Saving Stripers

Stripers Forever members - recently the ASMFC - the interstate fishery commission responsible for managing striped bass - invited public comments on its next 5 year strategic plan. We submitted the following comments.

Brad Burns

The board of directors of Stripers Forever, a nonprofit corporation with approximately 14,000 members largely concentrated within the Atlantic coast north of the Carolinas, offers the following comments regarding the Strategic Plan of the Atlantic States Marine Fisheries Commission.

1. We think the Commission is too liberal regarding allowable harvest parameters. And as a direct consequence, many managed species are in poor condition. Therefore we strongly urge the Commission to take a more proactive stance regarding harvest restrictions. Pressure, largely from commercial harvesters, has caused both the NEFMC and ASMFC to rationalize overharvest until the realities of low stocks finally mandate a lower fishing effort. The disastrous state of northeast ground fish stocks is one clear example. The ASMFC's handling of shad is another one. The persistent downward trend of shad stocks has been evident for many years, but large scale harvesting of the species was not stopped.

2. This risk-averse conservative behavior needs to start with the management plans. The harvest models for striped bass have undergone several complete overhauls with greatly differing results and now we know that even the latest peer-reviewed version is being questioned by the very scientists who wrote it. This is not meant to be a slam at the scientists; all stock assessment science is complex, theoretical and thus suspect. Every bit of anecdotal evidence that Stripers Forever has gathered shows that striped bass stocks are far less robust than those reflected in the Commission's official statements. Given the tremendous importance of this fish to the recreational fishing industry and the fishing public, the consequences of incorrect assessments are far worse than any social or financial benefit gained by higher levels of harvest. It would seem when reading the ASFMC "Vision" statement, that to adopt proactively lower levels of allowed mortality and harvest would be more consistent with the expressed goals of protecting our marine resources than the actions that the Commission typically takes. When there is legitimate concern about the accuracy of a stock assessment, the ASMFC should follow the path of caution and should reduce harvest, not simply continue on whatever the present course might be.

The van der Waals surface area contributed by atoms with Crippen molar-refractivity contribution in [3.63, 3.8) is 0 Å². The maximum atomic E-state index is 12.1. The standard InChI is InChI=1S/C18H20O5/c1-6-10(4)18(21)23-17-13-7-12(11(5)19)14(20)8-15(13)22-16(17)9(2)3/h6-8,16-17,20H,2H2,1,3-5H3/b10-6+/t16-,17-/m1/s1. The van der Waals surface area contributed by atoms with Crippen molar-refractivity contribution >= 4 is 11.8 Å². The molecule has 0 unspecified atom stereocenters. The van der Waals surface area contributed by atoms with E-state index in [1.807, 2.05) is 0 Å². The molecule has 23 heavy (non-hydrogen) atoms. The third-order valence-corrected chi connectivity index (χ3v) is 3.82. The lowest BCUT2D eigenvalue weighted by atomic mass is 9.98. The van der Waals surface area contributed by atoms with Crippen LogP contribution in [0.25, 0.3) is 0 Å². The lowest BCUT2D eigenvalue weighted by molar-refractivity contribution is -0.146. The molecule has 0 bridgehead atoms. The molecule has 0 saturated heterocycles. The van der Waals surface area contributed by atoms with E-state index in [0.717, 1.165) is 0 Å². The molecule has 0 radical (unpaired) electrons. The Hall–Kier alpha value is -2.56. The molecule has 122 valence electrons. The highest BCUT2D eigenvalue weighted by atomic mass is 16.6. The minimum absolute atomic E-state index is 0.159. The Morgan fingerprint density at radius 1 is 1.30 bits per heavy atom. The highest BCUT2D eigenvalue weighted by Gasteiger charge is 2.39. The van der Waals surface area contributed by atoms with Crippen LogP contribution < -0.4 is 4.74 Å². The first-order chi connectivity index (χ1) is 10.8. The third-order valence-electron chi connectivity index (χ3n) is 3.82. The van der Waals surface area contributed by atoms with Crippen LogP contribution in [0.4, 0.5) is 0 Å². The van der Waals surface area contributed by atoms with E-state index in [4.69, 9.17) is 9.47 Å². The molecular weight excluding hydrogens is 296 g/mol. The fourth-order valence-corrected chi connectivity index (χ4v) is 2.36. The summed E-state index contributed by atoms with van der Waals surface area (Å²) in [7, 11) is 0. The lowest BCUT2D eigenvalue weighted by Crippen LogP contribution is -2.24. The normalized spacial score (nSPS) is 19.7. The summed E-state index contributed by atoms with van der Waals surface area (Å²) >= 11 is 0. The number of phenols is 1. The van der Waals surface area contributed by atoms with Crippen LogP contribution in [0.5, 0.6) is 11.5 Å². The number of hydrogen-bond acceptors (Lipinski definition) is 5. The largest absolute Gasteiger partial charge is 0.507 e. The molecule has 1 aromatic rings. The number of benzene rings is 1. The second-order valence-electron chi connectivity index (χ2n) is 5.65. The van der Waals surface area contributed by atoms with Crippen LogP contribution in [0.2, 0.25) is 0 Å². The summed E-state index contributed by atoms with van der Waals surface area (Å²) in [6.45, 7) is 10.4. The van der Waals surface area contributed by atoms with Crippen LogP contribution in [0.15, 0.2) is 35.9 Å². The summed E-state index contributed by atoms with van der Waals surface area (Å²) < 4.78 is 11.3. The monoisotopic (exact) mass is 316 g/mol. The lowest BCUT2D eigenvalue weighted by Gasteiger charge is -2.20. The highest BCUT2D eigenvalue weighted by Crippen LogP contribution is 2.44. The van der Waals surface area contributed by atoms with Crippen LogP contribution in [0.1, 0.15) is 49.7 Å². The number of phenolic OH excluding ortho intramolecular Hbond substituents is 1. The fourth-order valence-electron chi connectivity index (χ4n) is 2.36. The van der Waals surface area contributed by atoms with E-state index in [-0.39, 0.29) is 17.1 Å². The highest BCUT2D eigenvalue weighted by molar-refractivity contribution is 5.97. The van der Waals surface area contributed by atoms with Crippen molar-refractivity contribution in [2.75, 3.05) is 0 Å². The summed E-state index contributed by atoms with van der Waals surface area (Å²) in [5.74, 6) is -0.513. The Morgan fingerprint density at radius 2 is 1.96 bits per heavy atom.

3. The ASMFC needs to recognize how difficult it is for interested parties to understand the Commission's process. We urge the Commission, therefore, to seek better ways to inform the public. Video taping the meetings or streaming them live on the website would be excellent means for people everywhere to watch and understand the management process. In addition, transcripts of the meetings can be posted as soon as they are received to allow interested parties to know exactly what was said by every participant. Currently these are not available until after the next meeting when the results of the prior meeting may have already been acted on. This is an unacceptable public process. The rationale that these transcripts must be reviewed and officially accepted into the minutes is an unacceptable excuse for not making them public on a timely basis. We certainly are far more likely to believe that the transcriber's comments are accurate than to trust in the memory of the speaker some months down the road.